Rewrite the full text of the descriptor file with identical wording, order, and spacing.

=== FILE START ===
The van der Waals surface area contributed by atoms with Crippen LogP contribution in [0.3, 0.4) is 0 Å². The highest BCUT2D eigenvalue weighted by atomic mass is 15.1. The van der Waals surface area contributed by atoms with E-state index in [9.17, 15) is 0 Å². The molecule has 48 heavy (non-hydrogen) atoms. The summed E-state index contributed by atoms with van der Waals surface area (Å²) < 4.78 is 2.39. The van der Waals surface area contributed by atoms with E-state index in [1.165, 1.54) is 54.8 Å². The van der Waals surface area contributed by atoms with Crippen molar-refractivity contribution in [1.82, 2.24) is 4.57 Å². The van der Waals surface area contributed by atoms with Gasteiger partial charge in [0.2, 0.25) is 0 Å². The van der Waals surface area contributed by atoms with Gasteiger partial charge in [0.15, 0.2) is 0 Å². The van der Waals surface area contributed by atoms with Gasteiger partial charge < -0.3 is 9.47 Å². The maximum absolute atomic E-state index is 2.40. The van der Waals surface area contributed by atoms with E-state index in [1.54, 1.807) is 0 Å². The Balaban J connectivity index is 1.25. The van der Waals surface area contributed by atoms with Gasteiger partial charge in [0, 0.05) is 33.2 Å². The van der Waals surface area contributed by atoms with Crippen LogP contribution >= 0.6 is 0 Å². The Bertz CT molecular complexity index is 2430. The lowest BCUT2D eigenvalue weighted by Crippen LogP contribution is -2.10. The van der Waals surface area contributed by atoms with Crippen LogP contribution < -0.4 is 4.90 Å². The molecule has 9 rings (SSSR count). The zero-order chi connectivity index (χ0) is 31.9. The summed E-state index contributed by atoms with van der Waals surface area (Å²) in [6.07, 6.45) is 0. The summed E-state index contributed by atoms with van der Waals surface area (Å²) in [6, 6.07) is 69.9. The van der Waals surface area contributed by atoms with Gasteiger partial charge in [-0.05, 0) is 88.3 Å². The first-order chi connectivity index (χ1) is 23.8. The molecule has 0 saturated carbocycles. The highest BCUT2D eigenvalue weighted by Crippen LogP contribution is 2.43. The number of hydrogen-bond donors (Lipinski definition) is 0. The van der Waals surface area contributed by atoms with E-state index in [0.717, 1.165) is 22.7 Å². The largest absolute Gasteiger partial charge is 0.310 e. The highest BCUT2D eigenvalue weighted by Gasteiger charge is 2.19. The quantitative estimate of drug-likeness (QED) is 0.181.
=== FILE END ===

The van der Waals surface area contributed by atoms with Crippen LogP contribution in [0.3, 0.4) is 0 Å². The highest BCUT2D eigenvalue weighted by atomic mass is 15.1. The van der Waals surface area contributed by atoms with E-state index in [9.17, 15) is 0 Å². The molecule has 48 heavy (non-hydrogen) atoms. The summed E-state index contributed by atoms with van der Waals surface area (Å²) < 4.78 is 2.39. The van der Waals surface area contributed by atoms with E-state index in [1.165, 1.54) is 54.8 Å². The van der Waals surface area contributed by atoms with Crippen molar-refractivity contribution in [1.82, 2.24) is 4.57 Å². The van der Waals surface area contributed by atoms with Gasteiger partial charge in [0.2, 0.25) is 0 Å². The van der Waals surface area contributed by atoms with Gasteiger partial charge in [0.15, 0.2) is 0 Å². The van der Waals surface area contributed by atoms with Gasteiger partial charge < -0.3 is 9.47 Å². The maximum absolute atomic E-state index is 2.40. The van der Waals surface area contributed by atoms with E-state index in [1.54, 1.807) is 0 Å². The Balaban J connectivity index is 1.25. The van der Waals surface area contributed by atoms with Gasteiger partial charge in [0, 0.05) is 33.2 Å². The van der Waals surface area contributed by atoms with Crippen LogP contribution >= 0.6 is 0 Å². The Bertz CT molecular complexity index is 2430. The lowest BCUT2D eigenvalue weighted by Crippen LogP contribution is -2.10. The van der Waals surface area contributed by atoms with Crippen LogP contribution < -0.4 is 4.90 Å². The molecule has 9 rings (SSSR count). The zero-order chi connectivity index (χ0) is 31.9. The summed E-state index contributed by atoms with van der Waals surface area (Å²) in [6.07, 6.45) is 0. The summed E-state index contributed by atoms with van der Waals surface area (Å²) in [6, 6.07) is 69.9. The van der Waals surface area contributed by atoms with Gasteiger partial charge in [-0.05, 0) is 88.3 Å². The first-order chi connectivity index (χ1) is 23.8. The molecule has 0 saturated carbocycles. The highest BCUT2D eigenvalue weighted by Crippen LogP contribution is 2.43. The number of hydrogen-bond donors (Lipinski definition) is 0. The van der Waals surface area contributed by atoms with E-state index in [0.717, 1.165) is 22.7 Å². The largest absolute Gasteiger partial charge is 0.310 e. The highest BCUT2D eigenvalue weighted by Gasteiger charge is 2.19. The quantitative estimate of drug-likeness (QED) is 0.181.